The State Government has reaffirmed its commitment to
stimulating the development sector by pursuing statutory reform in
an effort to slash both red and green tape.
Speaking at a UDIA development forum this week, the Deputy
Premier (and Minister for State Development and Infrastructure and
Planning) Jeff Seeney, confirmed that the major changes proposed
under the Sustainable Planning and Other Legislation Amendment Bill
2012 (SPOLAB 2012) (released on 13 September 2012) were the key to
getting the State's development industry back on its feet.
Mr Seeney touched on the high points of the changes proposed by
the SPOLAB 2012 (a single State assessment and referral agency,
removal of master planning and structure planning arrangements and
streamlining the assessment process) but did not raise much that
was new during his presentation. During question time however, Mr
Seeney added some colour to the motivation behind the
Government's proposed change to the costs regime of the
Planning and Environment Court (with costs to follow the event
unless the Court orders otherwise) stating that it is a necessary
check for litigants who should generally be required to consider
that pursuing litigation will have cost consequences.
Although Mr Seeney was unable to shed any light on the proposed
amendments to the Planning and Environment Court Rules, which is
expected to provide some detail as to how the Court will exercise
its discretion in relation to costs orders, he did indicate that it
was hoped the amendments will achieve in an even greater focus on
the early resolution of matters through the expanded powers
provided to the Court's Alternate Dispute Resolution Registrar
and the likelihood that there would be no order made as to costs if
an early resolution was reached.
Mr Seeney went on to outline the further regulatory reform that
was on the State Government's hit list, targeting the
The Infrastructure Charges Regime – Mr
Seeney indicated that balance was required to address developer
concerns of unaffordable infrastructure charges and Council
concerns of artificially capped infrastructure charges that are
inadequate to cover the cost of delivering new infrastructure. He
indicated that "When capping of infrastructure charges was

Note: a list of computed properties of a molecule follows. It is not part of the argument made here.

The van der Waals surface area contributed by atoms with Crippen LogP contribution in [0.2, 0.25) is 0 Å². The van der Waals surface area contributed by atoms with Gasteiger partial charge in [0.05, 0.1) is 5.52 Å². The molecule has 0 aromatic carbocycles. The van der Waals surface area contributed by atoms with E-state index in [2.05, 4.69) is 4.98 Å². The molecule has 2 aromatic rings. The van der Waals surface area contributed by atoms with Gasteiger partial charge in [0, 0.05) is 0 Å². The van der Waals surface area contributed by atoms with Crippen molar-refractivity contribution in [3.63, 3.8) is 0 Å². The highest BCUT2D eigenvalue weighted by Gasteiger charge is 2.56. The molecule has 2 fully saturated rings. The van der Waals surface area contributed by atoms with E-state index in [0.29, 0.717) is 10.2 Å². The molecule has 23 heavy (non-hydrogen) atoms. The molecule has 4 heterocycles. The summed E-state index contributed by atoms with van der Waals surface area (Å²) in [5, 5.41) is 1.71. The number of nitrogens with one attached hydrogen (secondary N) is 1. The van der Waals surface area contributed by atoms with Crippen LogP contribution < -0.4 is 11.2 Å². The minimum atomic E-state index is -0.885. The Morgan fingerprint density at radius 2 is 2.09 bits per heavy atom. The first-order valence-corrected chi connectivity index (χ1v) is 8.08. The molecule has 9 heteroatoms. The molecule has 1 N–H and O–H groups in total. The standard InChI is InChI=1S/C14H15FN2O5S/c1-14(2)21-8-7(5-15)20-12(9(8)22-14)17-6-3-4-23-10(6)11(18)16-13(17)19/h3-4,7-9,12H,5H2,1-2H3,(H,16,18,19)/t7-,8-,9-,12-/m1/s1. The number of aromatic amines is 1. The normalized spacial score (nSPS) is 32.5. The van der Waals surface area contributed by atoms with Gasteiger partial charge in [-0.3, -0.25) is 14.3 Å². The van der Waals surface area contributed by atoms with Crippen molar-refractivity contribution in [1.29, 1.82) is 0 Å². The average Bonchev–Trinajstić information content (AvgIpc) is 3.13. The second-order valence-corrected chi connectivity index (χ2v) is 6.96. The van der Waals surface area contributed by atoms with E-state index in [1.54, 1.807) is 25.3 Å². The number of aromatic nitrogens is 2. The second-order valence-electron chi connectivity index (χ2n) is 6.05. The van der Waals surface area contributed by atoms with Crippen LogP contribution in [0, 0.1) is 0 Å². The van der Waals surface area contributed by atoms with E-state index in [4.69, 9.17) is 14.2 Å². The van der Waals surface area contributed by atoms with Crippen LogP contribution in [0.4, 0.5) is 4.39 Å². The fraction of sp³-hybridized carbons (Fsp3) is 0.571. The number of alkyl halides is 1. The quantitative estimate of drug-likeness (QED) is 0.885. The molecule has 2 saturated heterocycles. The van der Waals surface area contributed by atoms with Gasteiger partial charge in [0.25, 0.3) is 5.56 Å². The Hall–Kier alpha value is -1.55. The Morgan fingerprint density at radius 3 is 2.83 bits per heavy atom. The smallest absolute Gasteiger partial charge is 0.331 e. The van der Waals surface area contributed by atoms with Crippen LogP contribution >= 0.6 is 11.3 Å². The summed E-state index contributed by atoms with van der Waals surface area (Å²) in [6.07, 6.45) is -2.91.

introduced by the previous Government we knew then that it was
flawed and would end in tears." He also indicated that the
Government is currenlty reviewing the infrastructure charging
regime, with a decision to be made early next year.
Coastal Management reform - Mr Seeney trumpeted
the Draft Coastal Protection State Planning Regulatory Provision
(the Draft SPRP) which took effect on 8 October 2012 and suspends
the operation of the State Planning Policy 3/11: Coastal Protection
Mr Seeney indicated that:
the Draft SPRP was an essential repair to the uncertainty and
limitation to development caused by the previous Government's
hastily adopted Coastal SPP on the eve of its demise at the recent
State Government election;
the new regulatory provisions introduce a revised framework for
managing development in the coastal zone which attempts to redress
the balance equally between the environmental, social and economic
aspects of coastal protection; and
it is expected that the SPRP will remain in place until the
State Government enacts its proposed single State Planning Policy
sometime in 2013.
Reform of Vegetation Management laws - Mr
Seeney pledged the Government's commitment to simplify and undo
the constraints imposed upon landowners by the Vegetation
Management Act. He said the current tangled web of regulation is
not achieving what he understood the initial intent to be, which
was the prevention of broadscale clearing of rural land in Western
Queensland. He indicated that the State Government was well on
track to fulfilling its commitment to addressing these concerns
with reforms to be announced in further detail some time soon.
Developments on this story are set to continue. The State
Development, Infrastructure and Industry Committee is holding a
public hearing this week on the SPOLAB. It is understood that key
stakeholders in the Development industry have been invited to
present their views on the anticipated impacts of the proposed
changes should the SPOLAB be enacted in its current form (expected
to occur mid December 2012).
We will endeavour to keep you updated on these changes as and
when they occur.
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